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What are package objects, not so much the concept but their usage?

I've tried to get an example working and the only form I got to work was as follows:

package object investigations {
    val PackageObjectVal = "A package object val"

package investigations {

    object PackageObjectTest {
        def main(args: Array[String]) {
            println("Referencing a package object val: " + PackageObjectVal)

Observations I've made so far are:

package object _root_ { ... }

is disallowed (which is reasonable),

package object x.y { ... }

is also disallowed.

It seems that a package object must be declared in the immediate parent package and, if written as above, the brace delimited package declaration form is required.

Are they in common use? If so, how?

share|improve this question
@Brent, this is a great resource, not just for the package object article. I've heard of the author but didn't realise he'd written this Scala tour, thanks. – Don Mackenzie Aug 4 '10 at 11:45
up vote 95 down vote accepted

Normally you would put your package object in a separate file called package.scala in the package that it corresponds to. You can also use the nested package syntax but that is quite unusual.

The main use case for package objects is when you need definitions in various places inside your package as well as outside the package when you use the API defined by the package. Here is an example:

// file: foo/bar/package.scala

package foo

package object bar {

  // package wide constants:
  def BarVersionString = "1.0"

  // or type aliases
  type StringMap[+T] = Map[String,T]

  // can be used to emulate a package wide import
  // especially useful when wrapping a Java API
  type DateTime = org.joda.time.DateTime

  type JList[T] = java.util.List[T]

  // Define implicits needed to effectively use your API:
  implicit def a2b(a: A): B = // ...


Now the definitions inside that package object are available inside the whole package Furthermore the definitions get imported when someone outside of that package imports

This way you can prevent to require the API client to issue additional imports to use your library effectively - e.g. in scala-swing you need to write

import swing._
import Swing._

to have all the goodness like onEDT and implicit conversions from Tuple2 to Dimension.

share|improve this answer
an excellent answer, thanks! – Don Mackenzie Aug 3 '10 at 22:28
Word of caution: method overloading doesn't work in package objects. – retronym Aug 4 '10 at 5:20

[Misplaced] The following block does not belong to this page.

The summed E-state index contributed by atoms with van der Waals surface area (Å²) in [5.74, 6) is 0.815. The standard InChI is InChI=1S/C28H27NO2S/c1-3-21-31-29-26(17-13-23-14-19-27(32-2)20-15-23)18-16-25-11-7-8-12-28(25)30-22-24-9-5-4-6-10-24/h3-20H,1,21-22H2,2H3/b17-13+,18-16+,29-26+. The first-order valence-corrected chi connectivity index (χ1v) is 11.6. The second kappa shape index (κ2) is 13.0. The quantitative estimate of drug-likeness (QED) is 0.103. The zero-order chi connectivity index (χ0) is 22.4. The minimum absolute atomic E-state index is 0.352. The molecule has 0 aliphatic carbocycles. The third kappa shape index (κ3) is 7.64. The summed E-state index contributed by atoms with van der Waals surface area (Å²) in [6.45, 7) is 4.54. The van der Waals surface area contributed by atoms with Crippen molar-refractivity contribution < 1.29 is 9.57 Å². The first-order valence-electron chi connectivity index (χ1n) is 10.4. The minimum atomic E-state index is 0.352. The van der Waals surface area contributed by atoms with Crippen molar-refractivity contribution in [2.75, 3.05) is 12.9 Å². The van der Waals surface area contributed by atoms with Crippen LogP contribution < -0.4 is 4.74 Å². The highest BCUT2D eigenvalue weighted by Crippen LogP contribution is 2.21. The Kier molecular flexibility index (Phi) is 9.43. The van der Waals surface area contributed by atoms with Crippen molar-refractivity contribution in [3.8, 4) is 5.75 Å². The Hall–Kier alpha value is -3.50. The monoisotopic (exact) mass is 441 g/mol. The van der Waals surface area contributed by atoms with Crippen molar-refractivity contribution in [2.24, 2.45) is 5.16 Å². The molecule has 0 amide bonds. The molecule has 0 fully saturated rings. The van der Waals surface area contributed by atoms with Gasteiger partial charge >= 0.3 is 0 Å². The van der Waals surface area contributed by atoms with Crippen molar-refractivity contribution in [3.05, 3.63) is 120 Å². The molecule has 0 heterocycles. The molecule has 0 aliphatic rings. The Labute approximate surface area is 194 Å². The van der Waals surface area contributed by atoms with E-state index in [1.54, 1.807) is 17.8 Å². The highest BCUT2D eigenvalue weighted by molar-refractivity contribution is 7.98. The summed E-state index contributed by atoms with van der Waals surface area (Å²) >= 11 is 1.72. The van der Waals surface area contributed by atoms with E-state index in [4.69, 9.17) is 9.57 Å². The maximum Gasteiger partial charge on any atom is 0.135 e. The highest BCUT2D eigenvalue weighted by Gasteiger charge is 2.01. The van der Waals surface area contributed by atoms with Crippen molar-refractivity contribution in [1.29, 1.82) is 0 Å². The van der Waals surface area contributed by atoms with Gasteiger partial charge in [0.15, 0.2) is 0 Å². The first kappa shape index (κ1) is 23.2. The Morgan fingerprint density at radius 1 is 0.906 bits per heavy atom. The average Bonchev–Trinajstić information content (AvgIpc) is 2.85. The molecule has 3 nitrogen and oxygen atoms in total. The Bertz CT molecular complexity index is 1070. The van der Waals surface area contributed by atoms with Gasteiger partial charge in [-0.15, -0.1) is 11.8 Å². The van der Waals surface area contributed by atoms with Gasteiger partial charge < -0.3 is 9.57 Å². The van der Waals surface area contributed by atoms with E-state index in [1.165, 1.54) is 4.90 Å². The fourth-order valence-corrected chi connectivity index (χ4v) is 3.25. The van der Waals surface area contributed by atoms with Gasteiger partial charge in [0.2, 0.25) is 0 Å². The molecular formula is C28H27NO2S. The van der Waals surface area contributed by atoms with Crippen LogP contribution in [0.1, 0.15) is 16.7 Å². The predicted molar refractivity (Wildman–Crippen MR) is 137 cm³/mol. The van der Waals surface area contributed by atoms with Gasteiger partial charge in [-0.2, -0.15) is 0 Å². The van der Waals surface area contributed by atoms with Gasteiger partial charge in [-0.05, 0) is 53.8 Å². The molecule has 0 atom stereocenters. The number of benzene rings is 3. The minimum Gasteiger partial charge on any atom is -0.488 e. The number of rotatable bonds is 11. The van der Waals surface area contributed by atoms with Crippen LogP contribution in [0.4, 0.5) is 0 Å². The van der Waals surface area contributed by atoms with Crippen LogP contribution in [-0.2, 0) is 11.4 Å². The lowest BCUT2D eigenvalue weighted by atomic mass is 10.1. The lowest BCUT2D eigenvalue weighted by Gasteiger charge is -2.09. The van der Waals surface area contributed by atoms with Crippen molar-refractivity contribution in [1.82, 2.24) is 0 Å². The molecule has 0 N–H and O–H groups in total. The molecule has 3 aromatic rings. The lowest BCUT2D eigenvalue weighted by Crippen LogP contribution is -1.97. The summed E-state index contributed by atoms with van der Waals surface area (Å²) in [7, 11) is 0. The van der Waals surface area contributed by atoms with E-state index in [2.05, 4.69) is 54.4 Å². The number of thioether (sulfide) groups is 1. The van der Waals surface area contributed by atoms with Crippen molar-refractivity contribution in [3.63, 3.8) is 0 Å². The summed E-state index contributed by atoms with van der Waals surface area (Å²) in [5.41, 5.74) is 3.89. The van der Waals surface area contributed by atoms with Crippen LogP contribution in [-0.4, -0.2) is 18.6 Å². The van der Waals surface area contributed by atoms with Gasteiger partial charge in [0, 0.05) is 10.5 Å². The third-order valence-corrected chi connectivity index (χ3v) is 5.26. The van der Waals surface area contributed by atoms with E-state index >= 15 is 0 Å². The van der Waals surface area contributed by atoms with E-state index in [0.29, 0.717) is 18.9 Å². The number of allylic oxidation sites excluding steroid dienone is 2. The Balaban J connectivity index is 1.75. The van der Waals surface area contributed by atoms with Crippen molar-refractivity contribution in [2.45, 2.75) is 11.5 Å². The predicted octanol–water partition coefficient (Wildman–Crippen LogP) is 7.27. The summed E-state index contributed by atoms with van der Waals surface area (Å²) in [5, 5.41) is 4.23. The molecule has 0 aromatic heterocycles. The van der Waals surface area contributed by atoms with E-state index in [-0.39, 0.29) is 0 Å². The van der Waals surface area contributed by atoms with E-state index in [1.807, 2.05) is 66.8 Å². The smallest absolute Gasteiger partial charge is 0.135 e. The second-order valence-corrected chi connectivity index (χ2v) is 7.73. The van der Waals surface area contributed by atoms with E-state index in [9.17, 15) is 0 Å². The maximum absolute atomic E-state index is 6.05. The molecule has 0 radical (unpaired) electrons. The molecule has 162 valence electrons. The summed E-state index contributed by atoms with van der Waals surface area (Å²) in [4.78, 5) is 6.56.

+1 I just read the article on about this new feature and wanted to ask some practical use case because there is none described there. Thanks! – thSoft Sep 14 '10 at 20:27
+1 Great explanation and great examples. – UmaN Jan 25 '13 at 20:11
Beats me why it had been chosen that the package object should be defined one level up the package hierarchy. E.g. this means you need to pollute the virtual org or com top level package with your package object if you wish for it to belong to your own root package e.g. I find that allowing the definition to be directly under the package it should be a part of - would have been slightly more proper language api interface. – matanster Oct 2 '15 at 16:22

While Moritz's answer is spot on, one additional thing to note is that package objects are objects. Among other things, this means you can build them up from traits, using mix-in inheritance. Moritz's example could be written as

package object bar extends Versioning 
                          with JodaAliases 
                          with JavaAliases {

  // package wide constants:
  override val version = "1.0"

  // or type aliases
  type StringMap[+T] = Map[String,T]

  // Define implicits needed to effectively use your API:
  implicit def a2b(a: A): B = // ...


Here Versioning is an abstract trait, which says that the package object must have a "version" method, while JodaAliases and JavaAliases are concrete traits containing handy type aliases. All of these traits can be reused by many different package objects.

share|improve this answer
The whole topic is opening up a lot and it does seem to be used to it's full potential, thanks for another rich example. – Don Mackenzie Aug 4 '10 at 19:05
but they cannot be used as vals, so they're not really objects – Eduardo Pareja Tobes Aug 8 '13 at 16:23

You could do worse than to go straight to the source. :)

share|improve this answer
@Alex Cruise, thanks, this seems to suggest that they need a separate compilation unit (which perhaps gets round the brace delimited package restriction). The problem is I want some solid user advice rather than my own conjecture about how to use them. – Don Mackenzie Aug 3 '10 at 21:33
@AlexCruise learned by example on this one ;) – crockpotveggies Nov 13 '13 at 23:07

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